Data Leader Interviews: Lessons Learned from Cigna, Visa, Amazon & HCL

Lessons Learned from Cigna, Visa, Amazon & HCL

I recently connected with a few of the top data leaders to discuss the role of business analytics and machine learning at their organizations. We chatted about the nuances of global data programs, promoting data literacy at large enterprises, measuring the impact of AI on the business, and many other fascinating topics.

The guest speakers I spoke to included: Ram Kumar, Chief Data and Analytics Officer at Cigna; Juan Gorricho, VP of Global Data & Business Intelligence at Visa; Aruna Pattam, Head of AI and Data Science at HCL; and Greg Coquillo, AI Technology Manager at Amazon. 

Here are some of the questions I asked, and the insightful responses from the industry experts.

How do global regions have differing views, attitudes, and habits when it comes to data and analytics?

Ram Kumar explained that every country or region likes to think they’re special, but at a high level, they all have the same problems to address. The difference is in how they solve these problems.

“One size doesn’t fit all is the rule to always keep in mind when you have a global role like his,” said Kumar. He learned this golden rule over the years while overseeing Cigna’s data programs across 30+ countries. There are different stakeholders for each region to deal with, making his task for identifying and prioritizing data analytics use cases an interesting challenge.

At the same time, Kumar believes this also creates a great opportunity to really focus on what matters to the business. “In international markets, each business is unique in terms of products and services, revenue, growth, strategy, business processes, priorities, and more,” he explained. He added that there are also differences within each region’s data and analytics landscape, data capabilities and skills, and maturity in key areas like analytics.

“Everything is unique, so one has to be mindful of these differences when building and executing a strategy,” Kumar said. “There has to be a balance between the overall strategic priorities of the business and the strategic ambitions of each region.”

According to Kumar, Cigna is able to strike the right balance by using a comprehensive data analytics framework. “It’s a framework that the stakeholders are comfortable with,” he explained, “because they know that they’ll get the right strategy for their business.”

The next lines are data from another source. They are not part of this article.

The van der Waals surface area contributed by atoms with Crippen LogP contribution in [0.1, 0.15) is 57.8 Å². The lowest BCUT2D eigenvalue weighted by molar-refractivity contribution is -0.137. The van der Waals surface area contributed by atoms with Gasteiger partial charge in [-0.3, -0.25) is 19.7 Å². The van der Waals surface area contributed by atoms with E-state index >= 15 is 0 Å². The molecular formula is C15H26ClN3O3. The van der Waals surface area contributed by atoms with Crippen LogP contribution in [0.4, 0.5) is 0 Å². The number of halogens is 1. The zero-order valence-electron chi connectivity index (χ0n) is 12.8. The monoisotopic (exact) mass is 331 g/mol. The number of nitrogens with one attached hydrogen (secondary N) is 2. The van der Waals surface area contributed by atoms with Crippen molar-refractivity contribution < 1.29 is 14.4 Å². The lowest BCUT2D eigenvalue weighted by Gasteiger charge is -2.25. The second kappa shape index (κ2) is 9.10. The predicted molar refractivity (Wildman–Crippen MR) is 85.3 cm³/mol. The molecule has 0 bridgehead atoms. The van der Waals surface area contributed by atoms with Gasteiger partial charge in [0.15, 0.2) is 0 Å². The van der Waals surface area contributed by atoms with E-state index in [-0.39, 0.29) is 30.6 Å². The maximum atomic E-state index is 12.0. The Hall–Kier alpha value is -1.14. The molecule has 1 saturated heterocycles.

How do you promote data literacy?

Being connected with what the business is trying to achieve is essential to promoting data literacy, according to Juan Gorricho of Visa. This connection enables his team to understand the business well enough to bring data to the business; but it also helps business teams understand how to bring business problems to the data.

“In many situations, data teams are used as just a source for the data,” Gorricho said. “But what we’re trying to do differently is understand the problem they’re trying to solve and then show them how to use the data.” The different approach has empowered business teams at Visa to solve more data-related problems on their own.

Gorricho’s team has implemented this collaboration between data and the business through extensive training with Visa business teams. “We’re constantly building training programs about what data assets are available, what they mean, and how they can be used,” he explained. His team also creates custom training programs for specific business teams to solve problems relevant to them.

“Promoting data literacy requires a very strong connection with the business teams,” Gorricho said. “It’s being able to talk about and understand what the business teams do at a high level and being humble enough to ask them to share their knowledge.”

How do you measure the success of AI programs?

Aruna Pattam of HCL says there are multiple factors that impact AI programs, so measuring success is not always straightforward. However, HCL uses an approach called business experiments as a service, which simplifies the AI investment value chain. The focus of these experiments is to show that AI programs generate value that’s ten times more than their cost. Only then will they qualify for wider adoption.

“Even before any real investments are made, we can build an AutoML model and have criteria to measure the successes and outcomes of the experiment,” Pattam said. “This helps keep the entire process honest and ensures the focus is on the business outcome rather than the technical POC.”

How can you promote a data-driven culture?

Greg Coquillo believes that in a data-driven culture, data literacy is a goal for the entire organization and implementing KPIs related to data literacy is part of the company’s overall strategy. For data literacy specifically, these metrics could measure data skills, how much training material is available, and the number of training sessions completed by employees.

“Businesses really need to focus on how to hire, retain, and develop their employees,” Coquillo said. This means providing them with the right materials so that they can constantly improve.” 

Ultimately, a data-driven culture requires a proactive approach to encourage employees to develop new data skills and shift their mindset so they’re more comfortable using data to solve business challenges.


You can watch the full discussion I had with these data leaders here. In addition, we put together an eBook with 15 thought leaders and experts in the data industry about scaling AI and BI at large organizations.

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